For young Eidenbenz, born near Zurich in 1913, that meant there was much work to do on the French side of the border. Providing a safe environment for pregnant women and their children became her mission. And the abandoned château, which was built in 1902 by an industrialist who made his fortune manufacturing cigarette paper, seemed the ideal spot to accomplish it.

In the winter of 1941, Célia García became one of those refugee babies.

Her mother’s journey to Eidenbenz’s haven had been long and arduous — from bombed Madrid to Valencia, where a first baby died, to the refugee camp of Le Barcarès, east of Elne. French collaborators deported her father, José María García, an officer in the Spanish Republican army, to a Nazi-run camp, and her mother, weak and pregnant, was left on her own. Eidenbenz brought her to the château, where Célia was born. 

Now 76, Célia shares with OZY the story of her mother, who died in 2008. “She told me two things. First, in case of war, it’s better to die in your country than to live in exile. Second, we can never thank la señorita Isabel enough for saving our lives,” she says at her home in Perpignan, northwest of Elne, as she leafs through her mother’s photo album.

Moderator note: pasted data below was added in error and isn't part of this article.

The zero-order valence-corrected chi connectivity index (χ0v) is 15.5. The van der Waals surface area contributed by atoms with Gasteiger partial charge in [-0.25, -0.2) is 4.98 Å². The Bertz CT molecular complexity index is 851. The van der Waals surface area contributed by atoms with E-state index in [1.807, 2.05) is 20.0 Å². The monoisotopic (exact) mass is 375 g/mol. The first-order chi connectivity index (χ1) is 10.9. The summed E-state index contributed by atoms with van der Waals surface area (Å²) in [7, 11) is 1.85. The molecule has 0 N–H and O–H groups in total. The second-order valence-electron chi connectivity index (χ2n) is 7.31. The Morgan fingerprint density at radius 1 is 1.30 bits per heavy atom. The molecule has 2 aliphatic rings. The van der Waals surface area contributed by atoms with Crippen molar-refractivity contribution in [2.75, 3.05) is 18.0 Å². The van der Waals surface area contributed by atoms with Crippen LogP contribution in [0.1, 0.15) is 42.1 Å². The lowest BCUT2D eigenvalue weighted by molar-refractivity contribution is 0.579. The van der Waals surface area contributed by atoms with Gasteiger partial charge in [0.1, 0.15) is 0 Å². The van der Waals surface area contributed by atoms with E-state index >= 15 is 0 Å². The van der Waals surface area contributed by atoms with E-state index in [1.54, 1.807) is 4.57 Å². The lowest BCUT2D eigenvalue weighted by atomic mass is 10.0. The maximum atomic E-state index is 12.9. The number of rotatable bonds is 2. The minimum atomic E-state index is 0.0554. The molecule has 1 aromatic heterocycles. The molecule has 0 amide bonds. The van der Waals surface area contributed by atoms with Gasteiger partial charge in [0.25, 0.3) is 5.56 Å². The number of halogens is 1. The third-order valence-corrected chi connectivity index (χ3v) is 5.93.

After giving birth, Eidenbenz asked Célia’s mother to stay and work in the maternity ward, where she remained until 1944. “That was much better than going back to the camps,” her daughter notes.

By 1942 the Germans occupied all of France, and their control on Eidenbenz and her team became tighter. Being on an official humanitarian mission, the maternity hospital was bound to comply with the laws of the territory it worked in, but Eidenbenz often crossed the line of legality. “She hid mothers and gave false Spanish names to Jewish children,” Tuban says. ”She knew the dangers, and she did her best to save and help as many women and babies as she could.”

During Easter 1944, as the war entered its final stages, the Gestapo requisitioned the château and gave Eidenbenz three days to move her operation to central France, where she continued her humanitarian work. After the war, she moved to Austria; her maternity hospital was forgotten and the château fell into decay.

In the 1990s, Guy Eckstein, a Belgian U.N. official who was born in the maternity in 1941 as his father hid in a nearby barn, led the efforts to recognize the woman who had saved his life. In 2001, with the help of others who had been born at the château, he saw Eidenbenz given the status of Righteous Among the Nations, an honorific granted by Israel to non-Jews who saved Jews from the Holocaust. She also received France’s Legion of Honor and high distinctions by the Spanish and Catalan governments. She died in 2011.

The town of Elne bought and restored the château in 2005. It is now a museum and designated historic site, a memorial of exile. There, Eidenbenz’s words resonate today as they did 80 years ago: “We welcome women of all nationalities. Neither misery nor unhappiness have a homeland.”

Correction: An earlier version of this article misstated the surname of the baby born in 1941 at the maternity hospital, the hospital’s compliance with the laws of occupied France and Guy Eckstein’s role at the U.N.